Wednesday, August 20, 2008
A Walk About On The Chambers Bay Golf Course
Previously, I have seen The Chambers Bay Golf Course in two different ways, by trail and by sea. The golf course, surrounded by a challenging and picturesque paved walking/sports trail open to the public, has been a neighborhood exercise and fresh air haven for me since it opened. As a walker/runner on the trails, you get some views of the stunning golf course, sprinkled with players, particularly from the upper Grandview Trail. But many parts of the course seem rather hidden from view. I have also seen the course by water, from a boat’s perspective. From the water, it looks like the land fell down and got scraped all up. Eh, not such a big deal from that view.
But it was a big deal last week, when I joined my husband, Rick, as a “walk on” while he played the course (I have not swung a golf club in 10 years, so walking along was fine with me). Rick’s been golfing since he was a kid and claims this course as his most favorite ever. I wanted to get a picture of what he was talking about. And that walk about the course gave me some true perspective.
On the way down to the practice area, you feel like you are descending into a whole new world. The cheery golf staff and superb service, pretty scenery, and challenging practice area and putting/chipping greens, were a fantastic welcome for any golfer. Rick was paired up with a kindly father and son and their family friend (from Olympia and Salem, Oregon, respectively). All four were experienced, long time golfers. And right on the first hole, I made a keen observation right away: this course is challenging, big time.
It’s like this: you’re down inside this little bowl, looking up at the crisp blue sky, the trees and trail behind you, the sparkling bay waters in front of you, the bobbing boats, the crisp outline of the Olympic Mountains, and the cool, sweet saltwater beachy smell in the air. And while you could see folks on the trail, in many spots they can’t see you giving you this private little world. We even saw a falcon fly over us majestically carrying a fish in its talons, the fish’s tail still swinging. Yet don’t let this beauty fool you. The instant you swing that golf club, the scenery disappears and the course, says, “Hey! You are here for ME. I’m in charge.” Indeed!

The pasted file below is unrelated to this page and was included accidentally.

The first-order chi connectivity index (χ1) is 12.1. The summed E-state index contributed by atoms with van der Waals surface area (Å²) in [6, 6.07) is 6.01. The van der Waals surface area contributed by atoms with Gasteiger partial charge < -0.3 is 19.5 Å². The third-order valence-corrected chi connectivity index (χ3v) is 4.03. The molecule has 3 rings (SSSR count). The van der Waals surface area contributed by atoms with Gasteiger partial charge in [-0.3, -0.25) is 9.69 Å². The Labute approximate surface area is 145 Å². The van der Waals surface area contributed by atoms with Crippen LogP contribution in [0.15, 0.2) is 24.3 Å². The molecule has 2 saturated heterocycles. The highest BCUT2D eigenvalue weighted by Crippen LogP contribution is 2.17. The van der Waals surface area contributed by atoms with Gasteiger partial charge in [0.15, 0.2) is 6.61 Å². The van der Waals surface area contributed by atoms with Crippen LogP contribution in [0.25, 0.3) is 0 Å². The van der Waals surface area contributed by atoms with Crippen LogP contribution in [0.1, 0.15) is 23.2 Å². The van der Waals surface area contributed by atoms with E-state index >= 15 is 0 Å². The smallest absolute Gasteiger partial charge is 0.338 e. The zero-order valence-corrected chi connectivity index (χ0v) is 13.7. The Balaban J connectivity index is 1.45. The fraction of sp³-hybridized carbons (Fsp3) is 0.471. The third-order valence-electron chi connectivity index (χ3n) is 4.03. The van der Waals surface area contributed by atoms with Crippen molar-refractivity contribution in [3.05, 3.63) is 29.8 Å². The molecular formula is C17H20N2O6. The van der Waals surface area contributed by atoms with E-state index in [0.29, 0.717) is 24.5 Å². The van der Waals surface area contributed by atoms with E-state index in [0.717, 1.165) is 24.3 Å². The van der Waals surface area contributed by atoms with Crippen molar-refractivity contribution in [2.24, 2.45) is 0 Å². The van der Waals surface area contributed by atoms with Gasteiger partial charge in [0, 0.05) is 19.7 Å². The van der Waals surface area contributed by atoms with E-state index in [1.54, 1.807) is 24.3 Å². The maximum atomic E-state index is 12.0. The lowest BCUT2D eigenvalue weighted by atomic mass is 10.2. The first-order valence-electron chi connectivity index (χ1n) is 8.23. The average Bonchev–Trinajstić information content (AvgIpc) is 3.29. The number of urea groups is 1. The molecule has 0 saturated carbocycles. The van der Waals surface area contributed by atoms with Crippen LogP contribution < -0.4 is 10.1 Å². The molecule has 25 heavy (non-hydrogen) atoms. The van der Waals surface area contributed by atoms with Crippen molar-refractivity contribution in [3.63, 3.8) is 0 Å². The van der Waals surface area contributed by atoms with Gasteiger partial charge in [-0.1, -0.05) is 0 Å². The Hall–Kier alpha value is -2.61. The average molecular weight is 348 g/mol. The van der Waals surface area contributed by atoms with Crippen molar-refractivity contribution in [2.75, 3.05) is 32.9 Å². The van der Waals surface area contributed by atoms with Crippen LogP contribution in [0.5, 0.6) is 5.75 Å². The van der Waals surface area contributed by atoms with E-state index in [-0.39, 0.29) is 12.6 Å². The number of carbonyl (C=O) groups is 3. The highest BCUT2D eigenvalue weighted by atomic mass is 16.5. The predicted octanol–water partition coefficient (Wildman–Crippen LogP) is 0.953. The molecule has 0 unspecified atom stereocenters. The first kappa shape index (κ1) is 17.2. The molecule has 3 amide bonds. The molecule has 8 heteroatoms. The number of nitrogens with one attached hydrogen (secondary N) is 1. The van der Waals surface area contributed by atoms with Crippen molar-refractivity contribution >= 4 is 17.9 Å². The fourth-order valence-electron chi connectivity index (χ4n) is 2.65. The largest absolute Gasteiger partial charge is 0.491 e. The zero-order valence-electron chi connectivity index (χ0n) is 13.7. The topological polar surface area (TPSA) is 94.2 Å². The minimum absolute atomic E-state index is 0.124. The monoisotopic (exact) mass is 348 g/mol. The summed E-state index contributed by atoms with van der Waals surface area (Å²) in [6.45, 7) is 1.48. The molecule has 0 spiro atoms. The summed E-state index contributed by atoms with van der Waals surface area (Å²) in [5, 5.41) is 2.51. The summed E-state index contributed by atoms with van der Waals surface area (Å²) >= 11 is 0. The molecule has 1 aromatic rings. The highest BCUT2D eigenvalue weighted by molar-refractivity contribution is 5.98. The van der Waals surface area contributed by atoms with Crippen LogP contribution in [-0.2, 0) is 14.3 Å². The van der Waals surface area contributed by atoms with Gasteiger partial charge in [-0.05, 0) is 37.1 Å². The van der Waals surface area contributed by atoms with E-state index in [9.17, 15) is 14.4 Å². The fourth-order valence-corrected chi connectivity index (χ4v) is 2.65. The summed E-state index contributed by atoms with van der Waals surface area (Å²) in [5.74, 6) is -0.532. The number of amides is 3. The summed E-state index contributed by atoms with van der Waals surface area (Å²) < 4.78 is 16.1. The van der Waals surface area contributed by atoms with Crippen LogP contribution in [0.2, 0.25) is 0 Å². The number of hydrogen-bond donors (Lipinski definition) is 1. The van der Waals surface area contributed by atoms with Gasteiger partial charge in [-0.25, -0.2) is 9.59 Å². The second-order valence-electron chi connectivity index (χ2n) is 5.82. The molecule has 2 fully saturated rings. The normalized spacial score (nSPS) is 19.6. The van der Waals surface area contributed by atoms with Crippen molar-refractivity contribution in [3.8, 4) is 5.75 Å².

Slow greens, narrow escapes, twisty par fives and par fours, wicked scrubby stuff that you DON’T want your ball to go into, and sand traps that will swallow your ball alive. For the golfer, your mind must be focused, you must plan your shots and lay-ups, the slopes and bends of the putts; if you don’t, it’s tough. And sometimes, just one errant shot can put your game in a world of hurt. My husband smacked a drive right into this steep hill of brush. He hiked up, muscles straining, to find the ball. Upon his return, his calves were covered in scratches.
The hills didn’t stop there either. The course goes up and down and back again. No correction: WAY up and down again. As a walking only course (carts are provided under very special circumstances only), it is not for the faint of heart. It’s 7 and ½ miles of demanding walking. Pull carts are allowed and available to rent (thank goodness). But many brave souls hauled their bags on their backs.
And remember, this course has ONE signature tree. So, there’s really no sun relief. I learned this the hard way. I didn’t wear a hat and forgot to wear sunscreen on my face. Enough said about that.
But despite the degrees of difficulty, and even when some of the golfers were completely mentally and physically worn out, they loved every minute of it.
I overheard some groups recalling their golf shots, whether they were triumphs or foibles and they wore them like badges of courage. And every one of them would come back for more, again and again. It was like being initiated into the big time golf world, in your own back yard and having a love/hate relationship with the game, with love coming out on top every time.
So, I got it. I got why the golfers go through this exercise. Heck, I was even itching to grab a club and give it go. And afterward, settling on the balcony of the clubhouse restaurant, a sunburned face, my dogs a barkin’, sipped a tall cool beer, and gazed out it all, wishing for the next time to get down in this golf course’s foxhole with the other golfers, swapping war and peace stories.
To note: photo above was taken by Rick Thompson May 2008